With the election of Donald Trump, it is undeniable the Republican Party’s ideology has changed.
Trump’s positions as a candidate were certainly not conservative in a traditional sense. Despite this, Republican members of congress seem to have gone along with Trump’s agenda since assuming office, unanimously voting to confirm almost every single member of his cabinet. Though Trump’s new Republican ‘establishment’ will face its first real test with its repeal and replace strategy for Obamacare.
During the Republican presidential primaries there was consensus among all the candidates that the Affordable Care Act (Obamacare) needed to be repealed and replaced. While the field was clear over the need to repeal, there was very little offered over what a replacement might look like. It was a debate dominated by rhetoric, with almost no actual policy offerings.
The new American Health Care Act was introduced into the house this week as the replacement to Obamacare. The Bill acts as a simultaneous repeal and replacement. It eliminates the most controversial and divisive part of Obamacare – the individual mandate.
The individual mandate dictated that every person in the United States must purchase healthcare or face a tax. Conservatives have rallied against this hardest, particularly since it was ruled constitutional by a 5-4 vote at the Supreme Court in National Federation of Independent Business vs Sebelius (2012). The bill also gets rid of the employer mandate – dictating that any firm that had more than 50 employees must provide healthcare.
The second major part to the Bill, from a policy aspect, is radical change to Medicaid – the insurance provided by states for those unable to afford insurance. The Bill would lead to a capped contribution from the federal government based on the population receiving Medicaid within the given state, based on 2016 spending. The Bill would also keep the Affordable Care Act’s expansion of Medicaid until 2020.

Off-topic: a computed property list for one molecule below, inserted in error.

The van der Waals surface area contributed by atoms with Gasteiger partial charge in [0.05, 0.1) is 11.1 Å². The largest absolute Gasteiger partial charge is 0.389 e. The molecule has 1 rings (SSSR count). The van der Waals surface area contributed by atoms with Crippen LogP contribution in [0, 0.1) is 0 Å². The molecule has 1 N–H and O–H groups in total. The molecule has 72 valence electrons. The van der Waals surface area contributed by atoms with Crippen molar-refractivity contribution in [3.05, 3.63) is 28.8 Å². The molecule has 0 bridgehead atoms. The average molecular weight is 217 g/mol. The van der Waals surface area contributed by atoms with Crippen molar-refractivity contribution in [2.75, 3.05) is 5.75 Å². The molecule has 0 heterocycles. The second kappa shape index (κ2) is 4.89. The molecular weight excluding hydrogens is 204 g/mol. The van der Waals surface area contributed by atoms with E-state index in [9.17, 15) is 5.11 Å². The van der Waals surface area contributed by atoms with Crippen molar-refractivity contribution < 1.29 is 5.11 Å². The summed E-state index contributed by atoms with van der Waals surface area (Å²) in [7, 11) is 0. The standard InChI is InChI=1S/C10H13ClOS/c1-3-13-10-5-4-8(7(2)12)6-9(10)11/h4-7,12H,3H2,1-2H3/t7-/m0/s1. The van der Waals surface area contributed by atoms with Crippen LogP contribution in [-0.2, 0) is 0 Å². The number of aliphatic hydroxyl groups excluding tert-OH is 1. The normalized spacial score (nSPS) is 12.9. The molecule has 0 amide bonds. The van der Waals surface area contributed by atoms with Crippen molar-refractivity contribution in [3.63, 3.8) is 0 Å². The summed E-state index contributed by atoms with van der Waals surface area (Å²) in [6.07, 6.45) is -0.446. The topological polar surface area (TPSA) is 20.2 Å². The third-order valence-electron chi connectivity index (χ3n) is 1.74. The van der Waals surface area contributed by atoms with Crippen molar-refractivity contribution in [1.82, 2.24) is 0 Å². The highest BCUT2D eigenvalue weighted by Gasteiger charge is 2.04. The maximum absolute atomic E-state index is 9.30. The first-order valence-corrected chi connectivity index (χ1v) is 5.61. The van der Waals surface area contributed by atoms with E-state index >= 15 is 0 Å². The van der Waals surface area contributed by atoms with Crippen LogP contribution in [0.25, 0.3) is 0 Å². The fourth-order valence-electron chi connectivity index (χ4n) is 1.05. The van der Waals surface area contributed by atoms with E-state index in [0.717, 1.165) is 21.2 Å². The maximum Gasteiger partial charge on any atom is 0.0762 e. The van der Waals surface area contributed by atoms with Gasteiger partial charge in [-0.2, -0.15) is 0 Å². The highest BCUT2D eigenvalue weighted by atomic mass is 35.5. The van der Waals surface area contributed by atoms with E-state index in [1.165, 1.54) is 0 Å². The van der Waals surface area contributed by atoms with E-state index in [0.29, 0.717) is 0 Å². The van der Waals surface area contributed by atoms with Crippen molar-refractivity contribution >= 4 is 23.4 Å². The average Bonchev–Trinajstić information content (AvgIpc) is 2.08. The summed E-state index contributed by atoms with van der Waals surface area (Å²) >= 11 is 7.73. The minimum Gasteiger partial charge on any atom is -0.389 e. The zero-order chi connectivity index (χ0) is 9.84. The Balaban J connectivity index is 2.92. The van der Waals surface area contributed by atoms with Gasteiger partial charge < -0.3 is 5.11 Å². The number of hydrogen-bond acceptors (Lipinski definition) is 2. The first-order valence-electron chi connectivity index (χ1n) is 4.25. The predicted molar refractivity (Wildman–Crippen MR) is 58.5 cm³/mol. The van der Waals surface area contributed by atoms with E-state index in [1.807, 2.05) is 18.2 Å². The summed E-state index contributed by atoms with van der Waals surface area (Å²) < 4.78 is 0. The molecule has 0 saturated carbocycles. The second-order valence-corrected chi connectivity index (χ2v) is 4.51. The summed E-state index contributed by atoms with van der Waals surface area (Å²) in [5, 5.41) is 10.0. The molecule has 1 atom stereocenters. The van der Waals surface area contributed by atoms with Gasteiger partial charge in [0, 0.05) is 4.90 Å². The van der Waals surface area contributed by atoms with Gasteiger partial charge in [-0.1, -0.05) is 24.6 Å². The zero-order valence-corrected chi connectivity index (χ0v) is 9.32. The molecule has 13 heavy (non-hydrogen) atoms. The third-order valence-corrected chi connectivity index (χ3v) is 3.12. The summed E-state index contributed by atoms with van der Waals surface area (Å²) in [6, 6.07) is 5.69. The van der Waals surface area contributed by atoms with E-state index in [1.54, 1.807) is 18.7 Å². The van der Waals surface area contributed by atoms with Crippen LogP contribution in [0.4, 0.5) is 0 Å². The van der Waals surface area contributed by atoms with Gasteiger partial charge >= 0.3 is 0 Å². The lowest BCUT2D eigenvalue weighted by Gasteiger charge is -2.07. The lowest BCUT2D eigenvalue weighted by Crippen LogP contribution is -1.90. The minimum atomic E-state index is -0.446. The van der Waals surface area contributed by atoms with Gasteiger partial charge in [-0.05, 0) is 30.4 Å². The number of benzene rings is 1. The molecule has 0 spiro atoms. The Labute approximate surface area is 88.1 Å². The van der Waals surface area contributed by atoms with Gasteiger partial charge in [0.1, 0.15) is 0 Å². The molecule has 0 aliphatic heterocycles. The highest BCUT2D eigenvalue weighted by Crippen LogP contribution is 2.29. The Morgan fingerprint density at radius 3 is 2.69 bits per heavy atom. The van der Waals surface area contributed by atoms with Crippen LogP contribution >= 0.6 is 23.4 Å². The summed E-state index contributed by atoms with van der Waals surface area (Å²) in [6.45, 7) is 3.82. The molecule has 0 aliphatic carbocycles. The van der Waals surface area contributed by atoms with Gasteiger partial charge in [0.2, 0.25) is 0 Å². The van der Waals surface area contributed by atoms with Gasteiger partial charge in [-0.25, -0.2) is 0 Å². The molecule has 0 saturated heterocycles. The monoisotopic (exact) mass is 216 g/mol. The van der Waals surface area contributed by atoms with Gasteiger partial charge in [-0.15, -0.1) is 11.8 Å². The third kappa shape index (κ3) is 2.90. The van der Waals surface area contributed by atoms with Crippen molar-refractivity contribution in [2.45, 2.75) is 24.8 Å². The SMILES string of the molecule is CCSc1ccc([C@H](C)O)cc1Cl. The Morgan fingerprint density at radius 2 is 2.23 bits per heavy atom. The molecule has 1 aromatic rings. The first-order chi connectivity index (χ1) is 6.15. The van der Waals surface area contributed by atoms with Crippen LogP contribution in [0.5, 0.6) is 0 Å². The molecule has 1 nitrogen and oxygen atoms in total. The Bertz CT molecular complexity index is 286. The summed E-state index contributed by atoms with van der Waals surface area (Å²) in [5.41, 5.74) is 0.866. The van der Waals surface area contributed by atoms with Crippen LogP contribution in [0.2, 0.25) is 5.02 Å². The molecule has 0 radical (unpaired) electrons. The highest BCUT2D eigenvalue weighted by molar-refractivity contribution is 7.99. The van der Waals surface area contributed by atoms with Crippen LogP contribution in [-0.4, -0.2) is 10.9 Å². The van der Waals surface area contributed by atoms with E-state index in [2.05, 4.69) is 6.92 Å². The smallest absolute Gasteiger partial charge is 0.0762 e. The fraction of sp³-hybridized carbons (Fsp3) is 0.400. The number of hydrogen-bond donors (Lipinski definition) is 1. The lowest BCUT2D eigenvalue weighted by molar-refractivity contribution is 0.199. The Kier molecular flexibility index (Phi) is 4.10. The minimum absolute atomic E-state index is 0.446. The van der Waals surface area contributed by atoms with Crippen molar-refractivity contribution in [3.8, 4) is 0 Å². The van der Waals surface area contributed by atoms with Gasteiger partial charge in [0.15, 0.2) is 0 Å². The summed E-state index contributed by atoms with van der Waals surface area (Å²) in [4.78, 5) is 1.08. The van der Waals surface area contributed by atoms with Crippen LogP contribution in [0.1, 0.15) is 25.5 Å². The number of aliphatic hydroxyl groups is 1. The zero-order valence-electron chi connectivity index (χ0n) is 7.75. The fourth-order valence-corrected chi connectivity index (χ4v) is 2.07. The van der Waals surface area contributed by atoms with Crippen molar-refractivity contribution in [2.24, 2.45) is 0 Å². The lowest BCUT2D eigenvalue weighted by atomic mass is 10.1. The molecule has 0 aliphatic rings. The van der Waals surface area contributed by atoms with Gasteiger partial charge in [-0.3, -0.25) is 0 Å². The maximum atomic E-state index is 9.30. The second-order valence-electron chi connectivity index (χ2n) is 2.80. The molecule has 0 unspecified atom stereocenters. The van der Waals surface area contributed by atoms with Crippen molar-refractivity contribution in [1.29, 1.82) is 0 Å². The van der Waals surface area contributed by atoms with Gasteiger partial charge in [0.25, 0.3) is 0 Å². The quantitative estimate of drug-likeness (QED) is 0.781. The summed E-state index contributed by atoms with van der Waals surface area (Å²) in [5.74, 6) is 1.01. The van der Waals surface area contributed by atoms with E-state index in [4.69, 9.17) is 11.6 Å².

Though not all Republicans are satisfied with this initial proposal.
The primary problem many conservatives have with the Bill is that, while the individual mandate is repealed, a ghost of it still remains through the bill dictating that insurance firms can add up to 30% onto the healthcare premiums for people who have gone without any coverage for over two years.
Conservatives also oppose the Bill’s keeping of Obamacare’s pre-existing condition policy – insurers must cover everyone regardless of pre-existing conditions, and prohibits firms from charging higher rates based on an individual’s medical history.
Conservative opposition to the Bill comes as the first major test for the Republican Party under Trump’s leadership.
There are already a handful of GOP senators in vocal opposition to the bill: Rand Paul dubbing it ‘Obamacare Lite.’, Mike Lee calling it ‘a step in the wrong direction,’ and Tom Cotton saying that the ‘bill can’t pass the senate W/O major changes'. Those three legislators alone could prevent the bill from passing the senate.
The Bill will also face a fight from the House Freedom Caucus. So with the Bill under attack from both the Left and the Right it’s path to passing is unclear.
This is where the new establishment of the Republican Party will come into play. It is Trump’s first test at having to convince legislatures to vote with the party, and it is unclear how his administration will respond to these GOP rebels.
What is perfectly clear is that this first fight within the GOP will set the table for how the party will operate over the next two years, and what fights the Tea Party conservatives will choose to engage in when in opposition to the establishment party line. This fight will define Trump’s relationship with congress.
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